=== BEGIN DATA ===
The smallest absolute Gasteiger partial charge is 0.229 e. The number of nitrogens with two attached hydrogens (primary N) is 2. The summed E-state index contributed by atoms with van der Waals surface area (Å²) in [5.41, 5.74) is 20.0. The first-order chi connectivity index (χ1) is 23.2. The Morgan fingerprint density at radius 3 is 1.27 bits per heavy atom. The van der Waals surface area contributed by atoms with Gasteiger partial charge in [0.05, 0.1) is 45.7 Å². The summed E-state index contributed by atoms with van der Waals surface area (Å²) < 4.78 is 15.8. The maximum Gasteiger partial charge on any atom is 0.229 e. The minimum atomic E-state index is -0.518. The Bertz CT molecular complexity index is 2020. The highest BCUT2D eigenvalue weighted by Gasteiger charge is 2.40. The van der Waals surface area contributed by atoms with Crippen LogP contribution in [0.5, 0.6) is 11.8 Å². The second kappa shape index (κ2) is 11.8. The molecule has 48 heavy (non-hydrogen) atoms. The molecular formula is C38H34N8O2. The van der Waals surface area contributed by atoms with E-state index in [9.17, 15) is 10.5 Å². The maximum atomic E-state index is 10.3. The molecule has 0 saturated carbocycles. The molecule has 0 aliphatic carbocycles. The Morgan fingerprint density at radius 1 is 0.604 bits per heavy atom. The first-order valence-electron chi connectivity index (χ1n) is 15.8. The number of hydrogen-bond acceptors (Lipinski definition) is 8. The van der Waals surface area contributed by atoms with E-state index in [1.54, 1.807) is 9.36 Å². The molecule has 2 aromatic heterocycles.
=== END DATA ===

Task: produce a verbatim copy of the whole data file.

The smallest absolute Gasteiger partial charge is 0.229 e. The number of nitrogens with two attached hydrogens (primary N) is 2. The summed E-state index contributed by atoms with van der Waals surface area (Å²) in [5.41, 5.74) is 20.0. The first-order chi connectivity index (χ1) is 23.2. The Morgan fingerprint density at radius 3 is 1.27 bits per heavy atom. The van der Waals surface area contributed by atoms with Gasteiger partial charge in [0.05, 0.1) is 45.7 Å². The summed E-state index contributed by atoms with van der Waals surface area (Å²) < 4.78 is 15.8. The maximum Gasteiger partial charge on any atom is 0.229 e. The minimum atomic E-state index is -0.518. The Bertz CT molecular complexity index is 2020. The highest BCUT2D eigenvalue weighted by Gasteiger charge is 2.40. The van der Waals surface area contributed by atoms with Crippen LogP contribution in [0.5, 0.6) is 11.8 Å². The second kappa shape index (κ2) is 11.8. The molecule has 48 heavy (non-hydrogen) atoms. The molecular formula is C38H34N8O2. The van der Waals surface area contributed by atoms with E-state index in [9.17, 15) is 10.5 Å². The maximum atomic E-state index is 10.3. The molecule has 0 saturated carbocycles. The molecule has 0 aliphatic carbocycles. The Morgan fingerprint density at radius 1 is 0.604 bits per heavy atom. The first-order valence-electron chi connectivity index (χ1n) is 15.8. The number of hydrogen-bond acceptors (Lipinski definition) is 8. The van der Waals surface area contributed by atoms with E-state index in [1.54, 1.807) is 9.36 Å². The molecule has 2 aromatic heterocycles.